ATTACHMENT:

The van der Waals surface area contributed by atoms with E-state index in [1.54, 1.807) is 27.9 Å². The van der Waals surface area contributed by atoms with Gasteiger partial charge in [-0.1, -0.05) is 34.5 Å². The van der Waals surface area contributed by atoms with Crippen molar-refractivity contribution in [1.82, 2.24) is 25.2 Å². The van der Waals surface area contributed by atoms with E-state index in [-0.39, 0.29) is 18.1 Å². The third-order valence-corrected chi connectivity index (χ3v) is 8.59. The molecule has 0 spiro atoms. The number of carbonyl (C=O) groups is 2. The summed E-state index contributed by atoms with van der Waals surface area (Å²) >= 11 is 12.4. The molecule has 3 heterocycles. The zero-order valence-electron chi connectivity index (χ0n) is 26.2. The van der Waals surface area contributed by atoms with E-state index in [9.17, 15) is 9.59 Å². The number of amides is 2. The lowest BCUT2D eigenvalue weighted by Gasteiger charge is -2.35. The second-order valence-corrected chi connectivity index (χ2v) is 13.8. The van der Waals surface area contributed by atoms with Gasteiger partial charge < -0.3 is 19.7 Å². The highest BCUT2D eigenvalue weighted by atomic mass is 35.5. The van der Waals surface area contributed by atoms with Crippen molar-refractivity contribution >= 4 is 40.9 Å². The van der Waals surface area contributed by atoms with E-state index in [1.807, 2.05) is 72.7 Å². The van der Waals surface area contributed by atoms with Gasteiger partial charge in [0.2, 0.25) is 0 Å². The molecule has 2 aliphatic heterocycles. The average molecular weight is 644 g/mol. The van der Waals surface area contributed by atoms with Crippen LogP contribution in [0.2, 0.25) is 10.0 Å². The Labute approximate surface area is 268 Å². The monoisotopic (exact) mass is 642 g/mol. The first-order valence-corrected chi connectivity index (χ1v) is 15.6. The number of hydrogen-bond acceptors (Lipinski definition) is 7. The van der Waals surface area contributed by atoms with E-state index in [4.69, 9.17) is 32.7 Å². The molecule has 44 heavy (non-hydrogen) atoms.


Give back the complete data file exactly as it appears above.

The van der Waals surface area contributed by atoms with E-state index in [1.54, 1.807) is 27.9 Å². The van der Waals surface area contributed by atoms with Gasteiger partial charge in [-0.1, -0.05) is 34.5 Å². The van der Waals surface area contributed by atoms with Crippen molar-refractivity contribution in [1.82, 2.24) is 25.2 Å². The van der Waals surface area contributed by atoms with E-state index in [-0.39, 0.29) is 18.1 Å². The third-order valence-corrected chi connectivity index (χ3v) is 8.59. The molecule has 0 spiro atoms. The number of carbonyl (C=O) groups is 2. The summed E-state index contributed by atoms with van der Waals surface area (Å²) >= 11 is 12.4. The molecule has 3 heterocycles. The zero-order valence-electron chi connectivity index (χ0n) is 26.2. The van der Waals surface area contributed by atoms with E-state index in [9.17, 15) is 9.59 Å². The number of amides is 2. The lowest BCUT2D eigenvalue weighted by Gasteiger charge is -2.35. The second-order valence-corrected chi connectivity index (χ2v) is 13.8. The van der Waals surface area contributed by atoms with Gasteiger partial charge < -0.3 is 19.7 Å². The highest BCUT2D eigenvalue weighted by atomic mass is 35.5. The van der Waals surface area contributed by atoms with Crippen molar-refractivity contribution >= 4 is 40.9 Å². The van der Waals surface area contributed by atoms with E-state index in [1.807, 2.05) is 72.7 Å². The van der Waals surface area contributed by atoms with Gasteiger partial charge in [0.2, 0.25) is 0 Å². The molecule has 2 aliphatic heterocycles. The average molecular weight is 644 g/mol. The van der Waals surface area contributed by atoms with Crippen LogP contribution in [0.2, 0.25) is 10.0 Å². The Labute approximate surface area is 268 Å². The monoisotopic (exact) mass is 642 g/mol. The first-order valence-corrected chi connectivity index (χ1v) is 15.6. The number of hydrogen-bond acceptors (Lipinski definition) is 7. The van der Waals surface area contributed by atoms with E-state index in [4.69, 9.17) is 32.7 Å². The molecule has 44 heavy (non-hydrogen) atoms.